FFP1 mask can filter particles of size 0.6 microns.

N95 and N99 masks can filter particles ranging in size from 0.3 to 0.5 microns.

UV mask can filter particles of size 0.1 microns.

For a face mask to be effective, it needs to be well sealed and dense enough to filter particles as tiny as 0.1 micron.  Although mostly similar, each country has its own standard for the types of masks.  There are single-use face masks, surgical masks, and respirators.  Advanced filtration systems such as N95 (FFP2), N99 (FFP3) and N100 are capable of filtering particles which are 0.3 micron or larger in diameter.  India follows BIS, ISO certification for masks.  For respirator masks, China follows the KN standard.  US follows the N standard.  Europe follows filtering face piece (FFP) score derived from EN standard.  3M is a company that produces masks that follow KN and N standards.  Air purifiers use high-efficiency particulate air (HEPA) filters.  Ultraviolet (UV) mask uses UV-C light with dual-way filters for sterilizing and sanitizing air in real-time.  It filters particulate matter except for oil-based particles or chemical vapors.

A manual for making home-made masks was issued by the Office of the Principal Scientific Advisor to the Government of India in March, 2020.

Of note, the Japanese have been sporting masks since the 17th century.  As for the Jains of India, wearing white masks is a part of their holy attire, a practice that dates back to the 5th century BCE!

Can a breach in PPE or lack of it lead to infection in a healthcare setting?

When there is a perforation, pinhole, or any type of breach in personal protective equipment (PPE), there is a potential for microbes to penetrate and infect the healthcare worker.  The glove hole ranges in size from 30 to 50 micron.  Double gloving, changing gloves frequently, and correct application and removal of gloves can help.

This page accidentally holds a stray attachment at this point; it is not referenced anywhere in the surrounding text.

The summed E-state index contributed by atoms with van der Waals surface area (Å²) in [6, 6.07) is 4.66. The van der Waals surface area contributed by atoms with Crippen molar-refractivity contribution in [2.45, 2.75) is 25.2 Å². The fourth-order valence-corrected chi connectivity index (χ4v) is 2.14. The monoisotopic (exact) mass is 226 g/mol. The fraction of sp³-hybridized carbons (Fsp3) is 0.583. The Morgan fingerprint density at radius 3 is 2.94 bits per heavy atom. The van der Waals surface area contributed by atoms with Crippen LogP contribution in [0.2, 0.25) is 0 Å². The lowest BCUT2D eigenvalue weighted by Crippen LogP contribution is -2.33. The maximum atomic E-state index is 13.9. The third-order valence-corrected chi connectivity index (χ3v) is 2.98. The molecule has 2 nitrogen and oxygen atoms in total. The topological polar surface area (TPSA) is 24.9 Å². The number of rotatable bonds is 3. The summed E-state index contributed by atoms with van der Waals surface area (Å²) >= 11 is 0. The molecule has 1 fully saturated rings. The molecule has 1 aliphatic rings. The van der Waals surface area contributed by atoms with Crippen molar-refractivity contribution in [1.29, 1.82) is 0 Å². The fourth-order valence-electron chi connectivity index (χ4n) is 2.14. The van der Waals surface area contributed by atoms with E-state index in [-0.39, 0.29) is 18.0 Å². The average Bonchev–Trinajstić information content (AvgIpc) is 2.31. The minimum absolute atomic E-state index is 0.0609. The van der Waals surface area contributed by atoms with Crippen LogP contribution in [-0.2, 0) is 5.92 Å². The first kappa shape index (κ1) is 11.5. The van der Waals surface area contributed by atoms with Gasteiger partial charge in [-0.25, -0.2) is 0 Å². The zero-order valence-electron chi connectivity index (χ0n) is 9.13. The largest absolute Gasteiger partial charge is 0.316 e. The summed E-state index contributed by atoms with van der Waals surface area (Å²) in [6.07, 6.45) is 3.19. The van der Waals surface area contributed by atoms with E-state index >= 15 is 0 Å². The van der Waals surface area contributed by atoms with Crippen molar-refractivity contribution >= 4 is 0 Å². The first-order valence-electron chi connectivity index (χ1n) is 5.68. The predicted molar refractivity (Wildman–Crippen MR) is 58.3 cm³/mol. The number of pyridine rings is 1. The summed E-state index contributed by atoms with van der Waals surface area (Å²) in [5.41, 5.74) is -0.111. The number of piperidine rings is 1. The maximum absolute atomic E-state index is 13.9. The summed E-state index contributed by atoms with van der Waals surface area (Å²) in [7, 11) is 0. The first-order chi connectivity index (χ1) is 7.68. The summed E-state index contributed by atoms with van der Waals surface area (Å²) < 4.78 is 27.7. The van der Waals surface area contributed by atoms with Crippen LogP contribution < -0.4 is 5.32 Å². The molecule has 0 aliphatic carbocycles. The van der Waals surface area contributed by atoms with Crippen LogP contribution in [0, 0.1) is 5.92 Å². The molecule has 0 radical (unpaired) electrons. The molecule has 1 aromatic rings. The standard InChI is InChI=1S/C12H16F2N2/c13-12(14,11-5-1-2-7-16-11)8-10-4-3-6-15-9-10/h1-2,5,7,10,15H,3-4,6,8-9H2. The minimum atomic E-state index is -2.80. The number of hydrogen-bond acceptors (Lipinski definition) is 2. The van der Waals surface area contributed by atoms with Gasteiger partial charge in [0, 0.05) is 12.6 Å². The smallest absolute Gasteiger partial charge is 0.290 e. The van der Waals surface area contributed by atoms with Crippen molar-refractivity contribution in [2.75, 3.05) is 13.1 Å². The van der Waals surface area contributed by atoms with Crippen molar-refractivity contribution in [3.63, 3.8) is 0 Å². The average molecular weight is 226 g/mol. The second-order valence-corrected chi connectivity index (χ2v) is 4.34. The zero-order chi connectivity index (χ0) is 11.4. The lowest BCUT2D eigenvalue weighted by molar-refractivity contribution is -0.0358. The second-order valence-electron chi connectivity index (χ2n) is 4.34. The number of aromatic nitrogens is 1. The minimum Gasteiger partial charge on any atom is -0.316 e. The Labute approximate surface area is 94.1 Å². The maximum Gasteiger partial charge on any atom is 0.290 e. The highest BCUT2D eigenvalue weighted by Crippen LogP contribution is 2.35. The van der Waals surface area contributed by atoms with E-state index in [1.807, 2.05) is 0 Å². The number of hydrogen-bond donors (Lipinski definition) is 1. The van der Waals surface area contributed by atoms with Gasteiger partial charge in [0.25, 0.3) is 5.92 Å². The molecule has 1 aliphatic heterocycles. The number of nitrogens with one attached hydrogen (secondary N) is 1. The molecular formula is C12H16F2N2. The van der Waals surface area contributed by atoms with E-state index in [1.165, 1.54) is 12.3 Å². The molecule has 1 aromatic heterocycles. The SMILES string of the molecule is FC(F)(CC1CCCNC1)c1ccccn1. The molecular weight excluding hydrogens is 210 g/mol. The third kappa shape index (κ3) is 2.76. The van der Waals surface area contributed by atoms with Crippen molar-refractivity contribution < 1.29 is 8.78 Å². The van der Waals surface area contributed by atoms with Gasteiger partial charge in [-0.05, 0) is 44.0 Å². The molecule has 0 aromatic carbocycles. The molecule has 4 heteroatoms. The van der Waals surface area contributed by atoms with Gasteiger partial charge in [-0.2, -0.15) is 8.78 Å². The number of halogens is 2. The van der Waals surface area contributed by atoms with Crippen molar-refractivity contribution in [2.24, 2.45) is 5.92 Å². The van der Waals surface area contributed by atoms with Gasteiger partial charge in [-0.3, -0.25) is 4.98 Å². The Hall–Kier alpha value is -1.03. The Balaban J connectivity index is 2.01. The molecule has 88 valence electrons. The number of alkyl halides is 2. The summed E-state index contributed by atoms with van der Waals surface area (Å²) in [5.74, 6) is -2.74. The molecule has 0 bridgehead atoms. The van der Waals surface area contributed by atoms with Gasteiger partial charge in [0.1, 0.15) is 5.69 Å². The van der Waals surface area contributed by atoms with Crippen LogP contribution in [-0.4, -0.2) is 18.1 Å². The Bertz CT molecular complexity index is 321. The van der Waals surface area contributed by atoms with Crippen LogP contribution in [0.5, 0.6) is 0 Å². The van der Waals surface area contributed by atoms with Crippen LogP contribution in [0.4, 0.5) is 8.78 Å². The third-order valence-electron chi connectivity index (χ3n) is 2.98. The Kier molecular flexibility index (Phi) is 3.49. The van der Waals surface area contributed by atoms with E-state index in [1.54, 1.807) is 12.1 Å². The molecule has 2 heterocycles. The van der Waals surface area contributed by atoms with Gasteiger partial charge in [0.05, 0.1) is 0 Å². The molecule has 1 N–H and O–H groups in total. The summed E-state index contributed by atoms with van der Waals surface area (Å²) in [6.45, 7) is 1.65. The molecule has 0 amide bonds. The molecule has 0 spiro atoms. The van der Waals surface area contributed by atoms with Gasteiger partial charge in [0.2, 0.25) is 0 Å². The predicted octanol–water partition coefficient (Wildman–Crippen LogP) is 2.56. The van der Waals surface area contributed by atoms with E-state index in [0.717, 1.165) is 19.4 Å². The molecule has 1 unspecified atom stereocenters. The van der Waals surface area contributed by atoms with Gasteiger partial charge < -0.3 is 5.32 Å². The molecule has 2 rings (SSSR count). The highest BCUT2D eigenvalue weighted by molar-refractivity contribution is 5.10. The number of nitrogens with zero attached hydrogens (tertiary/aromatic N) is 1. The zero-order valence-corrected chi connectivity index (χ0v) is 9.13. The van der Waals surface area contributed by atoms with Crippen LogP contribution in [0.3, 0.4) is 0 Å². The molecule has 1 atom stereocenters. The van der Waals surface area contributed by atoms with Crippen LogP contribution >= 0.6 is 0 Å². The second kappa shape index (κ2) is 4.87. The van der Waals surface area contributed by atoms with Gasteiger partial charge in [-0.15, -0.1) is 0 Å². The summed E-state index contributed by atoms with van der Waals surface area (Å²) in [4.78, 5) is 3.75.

According to a recent study, there was a case of proven transmission of SARS-CoV-2 from a lung donor to a recipient, although the donor tested negative for the virus through RT-PCR on a nasopharyngeal (NP) swab test obtained within 48 hours of procurement.  The recipient developed fever, low blood pressure, and pneumonia on the third-day post-transplant.  While the RT-PCR test on an NP swab was negative, the bronchoalveolar lavage (BAL) fluid was positive for the virus.  One of the surgeons who was only wearing a surgical mask and not the PPE or N95 mask while preparing the lungs for transplant was also infected with COVID-19.

What are super-spreader events and risky jobs?

According to Japanese research, only a small proportion of people who are infected with COVID-19 infect others.  This is called a super-spreading event or cluster.  Only such clusters can transmit and sustain the novel coronavirus.  About 70 to 80 percent of the infected people do not infect others.  A cluster-based approach is quite useful to suppress virus transmission.

Super-spreader events and virus-preserving environments include weddings, funerals, birthdays, schools, cruise ships, nursing homes, prisons, karaoke bars and clubs, restaurants, movie theatres, places of worship, choir, gyms, call centres, indoor sports, meatpacking and processing plants, and cold storage facilities.  Research shows that speaking loudly, shouting, and singing can increase the risk of spreading the coronavirus contagion.  Speaking generates droplets which evaporate, leaving behind aerosols with viable virus.

In the slaughterhouses where fresh meat and fish are processed, the virus can survive in blood and oils.  The virus is found to survive in frozen foods, but its viability is not clearly understood.

A study at the Max Planck Institute for Evolutionary Anthropology in Germany has found that people with a cluster of genes on chromosome 3 inherited from Neanderthals who lived more than 50,000 years ago have a 60 percent higher chance of contracting severe COVID-19.  It is almost non-existent in people from Africa and East Asia.  It is present in 16 percent of Europeans and 9 percent of admixed Americans.  More than half the population of Bangladesh carries at least one copy of these genes.